Remember This Earlier Post? Finishing Up A Wall Street Lesson From Ben Stein

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BenA little over a month ago, in late February and early March, the stock market in the United States took an 8% hit in a little over a week, a very painful drop for anyone with a stock investment. For me, this was a rather nerve-wracking time, as it was the first time I had significant stock investments during a market hiccup.

Right around that time (March 2, to be exact), Ben Stein posted a column at Yahoo! Finance entitled Keeping Your Cool In A Shaky Market. In short, the article basically encouraged readers to not sell like madmen because of the market hiccup, and actually offered some encouragement to buy.

On March 5, I took Stein’s advice and bought into the Vanguard 500, an index fund that matches the S&P 500 tightly. I bought shares in the fund at $128.89 a pop on March 5.

Yesterday, the Dow closed at a new all-time high, which reminded me that I had in fact bought heavily into a broad index fund just a little over a month before, so I went and checked the current value of a Vanguard 500 share. $135.67. In other words, my investment based solely on the principle of “buying low” saw a gain of 5.3% in a little over a month.

This doesn’t mean that I would buy immediately in every downturn, but that I saw no real reason for the previous downturn. There really is no sector that is truly overvalued right now (except possibly housing), so why would the market take a burp like that? As Stein points out, the market isn’t always rational. I saw it as a 5% off sale in the stock market, and a month later, it’s back to where it was.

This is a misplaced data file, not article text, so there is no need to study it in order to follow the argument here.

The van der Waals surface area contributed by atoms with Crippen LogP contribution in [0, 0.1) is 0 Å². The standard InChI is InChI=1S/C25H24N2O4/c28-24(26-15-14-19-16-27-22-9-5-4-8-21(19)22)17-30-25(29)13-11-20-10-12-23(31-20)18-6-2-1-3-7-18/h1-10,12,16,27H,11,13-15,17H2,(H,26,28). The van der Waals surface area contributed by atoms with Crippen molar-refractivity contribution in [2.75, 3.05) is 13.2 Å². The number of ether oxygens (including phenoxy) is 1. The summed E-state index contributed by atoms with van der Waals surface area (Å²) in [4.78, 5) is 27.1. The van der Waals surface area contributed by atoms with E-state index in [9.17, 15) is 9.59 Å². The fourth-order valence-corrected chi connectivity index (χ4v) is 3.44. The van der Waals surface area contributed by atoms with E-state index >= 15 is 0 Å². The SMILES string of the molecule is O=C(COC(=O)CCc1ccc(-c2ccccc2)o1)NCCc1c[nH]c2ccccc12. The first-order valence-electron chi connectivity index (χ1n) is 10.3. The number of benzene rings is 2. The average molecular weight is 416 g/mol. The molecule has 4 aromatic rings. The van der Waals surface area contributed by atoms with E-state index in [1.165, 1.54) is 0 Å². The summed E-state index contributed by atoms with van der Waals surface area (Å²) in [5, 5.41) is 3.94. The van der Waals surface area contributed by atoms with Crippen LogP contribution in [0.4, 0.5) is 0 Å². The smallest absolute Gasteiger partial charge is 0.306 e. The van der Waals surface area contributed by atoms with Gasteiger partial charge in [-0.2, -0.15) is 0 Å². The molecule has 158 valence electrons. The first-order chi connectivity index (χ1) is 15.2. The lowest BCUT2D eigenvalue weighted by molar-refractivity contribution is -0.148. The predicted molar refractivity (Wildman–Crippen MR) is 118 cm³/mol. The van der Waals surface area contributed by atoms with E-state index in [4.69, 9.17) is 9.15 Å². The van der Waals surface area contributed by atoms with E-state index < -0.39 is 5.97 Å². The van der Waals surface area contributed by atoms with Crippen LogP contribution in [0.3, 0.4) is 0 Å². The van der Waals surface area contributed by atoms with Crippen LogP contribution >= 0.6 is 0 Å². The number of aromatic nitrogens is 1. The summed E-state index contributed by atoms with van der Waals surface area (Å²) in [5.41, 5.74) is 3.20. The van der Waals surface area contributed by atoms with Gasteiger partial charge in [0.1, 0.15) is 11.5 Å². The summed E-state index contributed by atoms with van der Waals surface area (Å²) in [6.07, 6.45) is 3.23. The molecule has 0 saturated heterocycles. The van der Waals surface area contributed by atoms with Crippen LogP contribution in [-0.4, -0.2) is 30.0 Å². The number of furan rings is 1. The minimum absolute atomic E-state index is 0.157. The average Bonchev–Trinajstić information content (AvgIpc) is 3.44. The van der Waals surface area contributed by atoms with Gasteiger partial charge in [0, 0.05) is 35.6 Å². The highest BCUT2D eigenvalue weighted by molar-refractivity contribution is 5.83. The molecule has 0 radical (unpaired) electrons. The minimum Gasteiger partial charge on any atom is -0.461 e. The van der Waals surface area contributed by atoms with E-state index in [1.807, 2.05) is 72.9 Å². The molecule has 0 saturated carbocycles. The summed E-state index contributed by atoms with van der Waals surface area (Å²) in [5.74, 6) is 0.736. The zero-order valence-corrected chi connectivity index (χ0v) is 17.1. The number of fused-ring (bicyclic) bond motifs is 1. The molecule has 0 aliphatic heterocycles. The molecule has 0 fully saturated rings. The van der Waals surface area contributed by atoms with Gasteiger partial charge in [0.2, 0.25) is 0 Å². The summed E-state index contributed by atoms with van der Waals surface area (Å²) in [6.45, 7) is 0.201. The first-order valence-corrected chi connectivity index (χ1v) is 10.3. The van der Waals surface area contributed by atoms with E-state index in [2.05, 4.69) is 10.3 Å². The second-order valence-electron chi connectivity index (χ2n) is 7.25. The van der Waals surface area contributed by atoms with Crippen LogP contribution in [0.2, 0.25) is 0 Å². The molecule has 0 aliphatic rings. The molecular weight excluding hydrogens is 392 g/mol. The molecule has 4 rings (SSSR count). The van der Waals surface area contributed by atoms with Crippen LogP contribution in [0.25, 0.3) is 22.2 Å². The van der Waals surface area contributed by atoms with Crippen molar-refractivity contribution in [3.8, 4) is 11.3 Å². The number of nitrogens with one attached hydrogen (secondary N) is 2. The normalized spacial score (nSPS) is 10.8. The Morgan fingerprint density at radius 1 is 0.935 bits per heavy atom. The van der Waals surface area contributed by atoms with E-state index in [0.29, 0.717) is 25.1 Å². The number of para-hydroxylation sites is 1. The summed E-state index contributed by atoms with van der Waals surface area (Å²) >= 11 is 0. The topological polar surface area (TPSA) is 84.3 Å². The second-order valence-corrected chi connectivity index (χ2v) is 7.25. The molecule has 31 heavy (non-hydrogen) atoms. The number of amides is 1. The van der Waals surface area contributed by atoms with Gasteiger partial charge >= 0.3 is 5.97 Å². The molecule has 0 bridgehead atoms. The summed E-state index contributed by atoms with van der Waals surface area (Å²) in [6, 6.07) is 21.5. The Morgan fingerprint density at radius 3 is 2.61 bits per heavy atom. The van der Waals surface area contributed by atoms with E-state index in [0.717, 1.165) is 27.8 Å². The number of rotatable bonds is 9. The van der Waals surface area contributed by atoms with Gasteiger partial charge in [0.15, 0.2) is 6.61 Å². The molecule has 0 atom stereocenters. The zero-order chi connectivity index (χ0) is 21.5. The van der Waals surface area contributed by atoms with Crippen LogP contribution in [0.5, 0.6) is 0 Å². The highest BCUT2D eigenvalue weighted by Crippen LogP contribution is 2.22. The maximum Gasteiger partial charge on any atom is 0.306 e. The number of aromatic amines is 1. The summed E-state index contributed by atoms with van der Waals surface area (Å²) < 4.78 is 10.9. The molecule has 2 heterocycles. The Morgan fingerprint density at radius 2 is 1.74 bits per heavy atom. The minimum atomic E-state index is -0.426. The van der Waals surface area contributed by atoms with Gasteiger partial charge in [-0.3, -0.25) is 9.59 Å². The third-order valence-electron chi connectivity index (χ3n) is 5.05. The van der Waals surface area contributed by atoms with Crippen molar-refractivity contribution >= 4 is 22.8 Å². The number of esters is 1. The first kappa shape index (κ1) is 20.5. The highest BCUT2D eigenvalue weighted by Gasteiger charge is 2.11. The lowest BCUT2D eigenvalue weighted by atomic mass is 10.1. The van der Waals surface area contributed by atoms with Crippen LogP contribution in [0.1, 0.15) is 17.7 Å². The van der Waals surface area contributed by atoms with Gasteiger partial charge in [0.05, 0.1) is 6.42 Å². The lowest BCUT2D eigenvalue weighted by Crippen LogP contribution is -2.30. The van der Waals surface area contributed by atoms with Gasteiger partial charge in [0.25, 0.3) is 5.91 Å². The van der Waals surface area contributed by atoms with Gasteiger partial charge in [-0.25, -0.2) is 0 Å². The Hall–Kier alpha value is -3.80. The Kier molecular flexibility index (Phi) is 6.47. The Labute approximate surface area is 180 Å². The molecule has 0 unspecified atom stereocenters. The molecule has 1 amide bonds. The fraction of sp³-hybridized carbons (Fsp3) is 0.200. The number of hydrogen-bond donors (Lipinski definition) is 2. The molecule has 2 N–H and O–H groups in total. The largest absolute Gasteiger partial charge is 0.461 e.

So what did I learn from this?

My general investment principle is “buy low, sell when I need to.” I see no reason to really deviate from that general plan, and it seems to be working well. I generally buy a small amount each month (dollar cost averaging), but when there are opportunities like the one early last month, I’ll buy more. I also have no intention of selling anything until there’s a reason to sell it.

Watch what you invest. I keep my eye on what I’m invested in; I even have a spreadsheet that contains a bunch of data on the S&P 500 that I look at on occasion to see if there’s anything odd going on (like one sector bubbling up). For the most part, the numbers on this sheet have been roughly the same over the last year or two, and there’s no sign of a big bubble anywhere like there obviously was in stocks circa late 1999 and early 2000. I basically keep this as a “check” so that when there are little hiccups (or even big ones), I can feel fine buying in in the wake of the downturn, like I just did.

Don’t sweat it if you make a mistake. In other words, if you need the money to survive, don’t dabble in the stock market. I love seeing gains, but I also know that even if the market utterly collapsed, I wouldn’t be deeply worried because of that loss.

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8 thoughts on “Remember This Earlier Post? Finishing Up A Wall Street Lesson From Ben Stein